Sheiks' Dollars Trump Horse Sense
Thoroughbred racing has regularly thwarted the aspirations of the richest princes, tycoons and bluebloods, people whose money can buy success in any other endeavor. The late trainer Woody Stephens often used to say, "You can't buy this game."
But Mohammed bin Rashid al-Maktum has disproved this maxim. He and other members of oil-rich Dubai's ruling family have used their wealth to achieve unprecedented success. The Maktums have dominated British racing for two decades so thoroughly that they now yearn for new worlds to conquer. A few years ago, Mohammed declared: "We no longer focus prominently on Britain. Our ambitions are global."
The Maktum juggernaut reached the United States this year. The sheiks have won many of the nation's most important stakes races, including two-thirds of the Triple Crown series. On Saturday at Churchill Downs, the family will probably clinch the horse of the year title in the Breeders' Cup Classic. The race is a showdown between Bernardini, owned by Mohammed, and Invasor, owned by his brother, Hamdan.
Before this year, the Maktums had raced in the United States on a relatively limited scale, with limited success. Their approach to American racing wasn't smart.
Mohammed's quest to win the Kentucky Derby has been a fiasco because he wants to train 3-year-olds in Dubai during the winter before shipping them to Kentucky, a strategy that doesn't work. Moreover, the sheiks seemingly couldn't comprehend that horses with dirt-oriented pedigrees usually win American dirt races -- not European grass runners. Mohammed still clings to his futile Derby strategy, but the Maktums have finally learned what types of horses win in America. "This year we've been seeing a lot more American-type pedigrees instead of the turf-type horses," said Tom Albertrani, who trains Bernardini.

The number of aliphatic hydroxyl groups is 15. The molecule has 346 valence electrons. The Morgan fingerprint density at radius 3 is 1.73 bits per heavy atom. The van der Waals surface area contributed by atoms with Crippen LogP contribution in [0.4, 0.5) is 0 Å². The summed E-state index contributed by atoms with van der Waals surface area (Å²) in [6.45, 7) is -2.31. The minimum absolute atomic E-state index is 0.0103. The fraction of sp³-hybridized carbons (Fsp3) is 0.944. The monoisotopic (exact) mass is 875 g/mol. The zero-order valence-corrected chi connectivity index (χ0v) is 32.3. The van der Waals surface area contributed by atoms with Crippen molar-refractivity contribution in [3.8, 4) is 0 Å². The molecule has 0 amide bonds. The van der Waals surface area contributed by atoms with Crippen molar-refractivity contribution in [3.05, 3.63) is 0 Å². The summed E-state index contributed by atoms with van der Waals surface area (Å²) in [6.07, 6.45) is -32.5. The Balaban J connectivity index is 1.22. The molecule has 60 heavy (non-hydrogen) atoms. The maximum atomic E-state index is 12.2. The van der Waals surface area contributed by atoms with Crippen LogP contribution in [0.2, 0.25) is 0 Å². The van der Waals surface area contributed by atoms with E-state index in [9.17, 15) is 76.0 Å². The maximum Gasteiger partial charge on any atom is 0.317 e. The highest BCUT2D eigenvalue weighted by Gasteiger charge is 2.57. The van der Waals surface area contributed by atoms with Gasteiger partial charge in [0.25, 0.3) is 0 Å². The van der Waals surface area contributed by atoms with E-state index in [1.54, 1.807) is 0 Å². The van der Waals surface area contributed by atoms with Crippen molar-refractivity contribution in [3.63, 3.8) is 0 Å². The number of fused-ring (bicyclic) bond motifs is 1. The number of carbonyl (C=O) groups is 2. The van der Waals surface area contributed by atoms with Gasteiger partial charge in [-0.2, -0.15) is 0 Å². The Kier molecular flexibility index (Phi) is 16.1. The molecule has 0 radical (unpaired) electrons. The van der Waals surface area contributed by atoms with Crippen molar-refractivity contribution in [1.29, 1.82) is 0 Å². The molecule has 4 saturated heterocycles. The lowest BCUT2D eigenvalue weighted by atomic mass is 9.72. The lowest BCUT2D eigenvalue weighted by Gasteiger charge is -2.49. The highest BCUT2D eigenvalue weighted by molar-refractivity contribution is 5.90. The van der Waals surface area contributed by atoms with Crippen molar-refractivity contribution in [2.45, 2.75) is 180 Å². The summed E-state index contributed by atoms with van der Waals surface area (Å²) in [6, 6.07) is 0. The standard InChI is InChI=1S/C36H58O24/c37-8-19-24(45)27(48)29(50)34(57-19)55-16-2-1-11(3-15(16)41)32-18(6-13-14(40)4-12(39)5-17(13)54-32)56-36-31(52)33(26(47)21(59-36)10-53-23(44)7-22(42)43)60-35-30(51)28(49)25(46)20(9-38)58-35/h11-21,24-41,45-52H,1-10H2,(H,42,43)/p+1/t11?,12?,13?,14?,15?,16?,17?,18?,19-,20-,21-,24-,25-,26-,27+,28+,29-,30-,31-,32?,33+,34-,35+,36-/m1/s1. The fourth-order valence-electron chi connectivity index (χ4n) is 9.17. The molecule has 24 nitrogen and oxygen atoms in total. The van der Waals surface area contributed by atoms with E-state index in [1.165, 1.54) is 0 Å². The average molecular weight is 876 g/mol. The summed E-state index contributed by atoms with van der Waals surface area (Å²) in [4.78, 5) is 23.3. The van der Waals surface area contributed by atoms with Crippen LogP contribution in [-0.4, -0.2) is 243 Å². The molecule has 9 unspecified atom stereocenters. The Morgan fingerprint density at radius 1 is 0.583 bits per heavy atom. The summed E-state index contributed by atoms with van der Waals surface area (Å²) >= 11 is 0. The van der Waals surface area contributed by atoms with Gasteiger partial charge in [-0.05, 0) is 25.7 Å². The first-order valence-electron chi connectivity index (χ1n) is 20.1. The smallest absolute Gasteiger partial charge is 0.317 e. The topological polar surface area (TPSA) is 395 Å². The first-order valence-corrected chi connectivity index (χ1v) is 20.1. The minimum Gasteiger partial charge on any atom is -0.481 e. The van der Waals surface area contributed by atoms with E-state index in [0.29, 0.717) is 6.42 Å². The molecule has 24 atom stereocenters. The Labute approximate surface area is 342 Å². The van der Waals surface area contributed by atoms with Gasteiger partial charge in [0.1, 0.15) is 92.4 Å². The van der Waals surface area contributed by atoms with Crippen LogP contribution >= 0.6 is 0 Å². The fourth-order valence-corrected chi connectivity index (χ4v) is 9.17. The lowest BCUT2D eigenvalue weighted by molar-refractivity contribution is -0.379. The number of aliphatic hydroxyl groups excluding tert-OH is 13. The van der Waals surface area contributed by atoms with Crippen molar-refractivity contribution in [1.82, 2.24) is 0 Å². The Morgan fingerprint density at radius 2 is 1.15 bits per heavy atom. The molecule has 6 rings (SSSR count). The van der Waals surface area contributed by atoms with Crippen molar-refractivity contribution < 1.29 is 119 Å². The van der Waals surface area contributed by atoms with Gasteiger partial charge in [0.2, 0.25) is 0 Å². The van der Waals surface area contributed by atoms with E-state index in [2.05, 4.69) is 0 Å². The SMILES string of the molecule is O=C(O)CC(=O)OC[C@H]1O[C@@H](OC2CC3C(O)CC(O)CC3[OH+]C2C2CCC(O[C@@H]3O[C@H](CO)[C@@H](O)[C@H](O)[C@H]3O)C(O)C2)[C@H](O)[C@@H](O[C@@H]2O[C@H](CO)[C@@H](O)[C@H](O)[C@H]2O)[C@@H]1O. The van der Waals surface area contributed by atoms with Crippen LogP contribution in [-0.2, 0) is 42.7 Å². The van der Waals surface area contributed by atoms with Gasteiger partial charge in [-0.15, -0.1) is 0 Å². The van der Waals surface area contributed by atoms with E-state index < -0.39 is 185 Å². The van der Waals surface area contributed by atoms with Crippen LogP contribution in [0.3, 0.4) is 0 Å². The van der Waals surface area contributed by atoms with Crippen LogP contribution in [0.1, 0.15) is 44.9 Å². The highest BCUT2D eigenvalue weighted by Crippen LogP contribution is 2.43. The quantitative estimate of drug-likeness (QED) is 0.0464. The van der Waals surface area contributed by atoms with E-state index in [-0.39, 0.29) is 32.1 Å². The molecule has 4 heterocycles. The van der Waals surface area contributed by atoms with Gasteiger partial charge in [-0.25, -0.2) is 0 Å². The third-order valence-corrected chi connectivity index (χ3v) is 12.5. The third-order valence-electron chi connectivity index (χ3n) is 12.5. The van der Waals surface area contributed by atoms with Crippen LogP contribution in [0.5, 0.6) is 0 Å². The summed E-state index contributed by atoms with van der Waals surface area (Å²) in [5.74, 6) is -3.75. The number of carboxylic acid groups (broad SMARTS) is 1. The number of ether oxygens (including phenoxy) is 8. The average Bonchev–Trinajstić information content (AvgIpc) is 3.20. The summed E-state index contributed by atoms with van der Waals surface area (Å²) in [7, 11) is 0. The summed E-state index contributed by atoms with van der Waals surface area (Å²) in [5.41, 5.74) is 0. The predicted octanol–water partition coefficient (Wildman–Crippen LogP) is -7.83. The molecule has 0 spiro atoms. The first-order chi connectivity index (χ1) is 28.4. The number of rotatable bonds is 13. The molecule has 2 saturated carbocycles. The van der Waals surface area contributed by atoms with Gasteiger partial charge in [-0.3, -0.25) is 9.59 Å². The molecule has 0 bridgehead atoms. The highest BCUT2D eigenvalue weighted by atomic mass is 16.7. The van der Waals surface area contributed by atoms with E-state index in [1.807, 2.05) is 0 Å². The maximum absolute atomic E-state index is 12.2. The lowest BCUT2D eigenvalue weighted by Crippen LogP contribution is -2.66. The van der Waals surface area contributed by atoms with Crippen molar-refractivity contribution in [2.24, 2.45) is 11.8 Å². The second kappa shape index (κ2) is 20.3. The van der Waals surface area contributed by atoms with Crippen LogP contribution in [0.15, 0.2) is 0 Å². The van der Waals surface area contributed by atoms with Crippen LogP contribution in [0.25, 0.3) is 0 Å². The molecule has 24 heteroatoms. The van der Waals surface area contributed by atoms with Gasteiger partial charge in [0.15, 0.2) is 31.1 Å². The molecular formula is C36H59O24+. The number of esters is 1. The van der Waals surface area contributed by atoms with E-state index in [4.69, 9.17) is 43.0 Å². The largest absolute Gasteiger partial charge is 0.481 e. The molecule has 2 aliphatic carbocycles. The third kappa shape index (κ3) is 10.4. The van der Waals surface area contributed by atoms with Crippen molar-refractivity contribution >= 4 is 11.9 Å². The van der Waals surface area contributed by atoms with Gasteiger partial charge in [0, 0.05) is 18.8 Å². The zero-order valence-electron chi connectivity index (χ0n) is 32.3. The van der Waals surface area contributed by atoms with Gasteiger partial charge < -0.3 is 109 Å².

With such horses, the sheiks have won the most important dirt races in the East. Bernardini delivered overpowering performances to capture the Preakness, Travers and Jockey Club Gold Cup. Invasor won the Pimlico Special, the Suburban Handicap and the Whitney. Jazil won the Belmont Stakes. Discreet Cat, undefeated in five starts, is skipping the Breeders' Cup but could be the horse of the year in 2007. Henny Hughes, owned by Mohammed's son, Rashid, has won consecutive stakes and is favored in the Breeders' Cup Sprint. He may have to outrun Dubai Escapade, the nation's fastest filly sprinter, owned by Mohammed.
How have the Maktums become so much more successful than other super-rich owners?
Most wealthy people in the sport won't spend money in a fashion that makes them appear foolish or vulgar. The Maktums are unfettered by such constraints.
At a time when the populations of Arab countries are seething with resentment against their own leaders, the rulers of Dubai don't hesitate to engage in self-indulgence on a gargantuan scale. They are unembarrassed that this money is derived from the natural resources of their country -- resources that, in a democracy, would belong to the nation. Over the years they have bought more than $1 billion of horseflesh at U.S. auctions. In two days at the Keeneland yearling sale this fall, the Maktums bought 49 horses for a total of $71.9 million. Mohammed purchased a single yearling for $11.7 million -- more than any thoroughbred has ever earned in a racing career.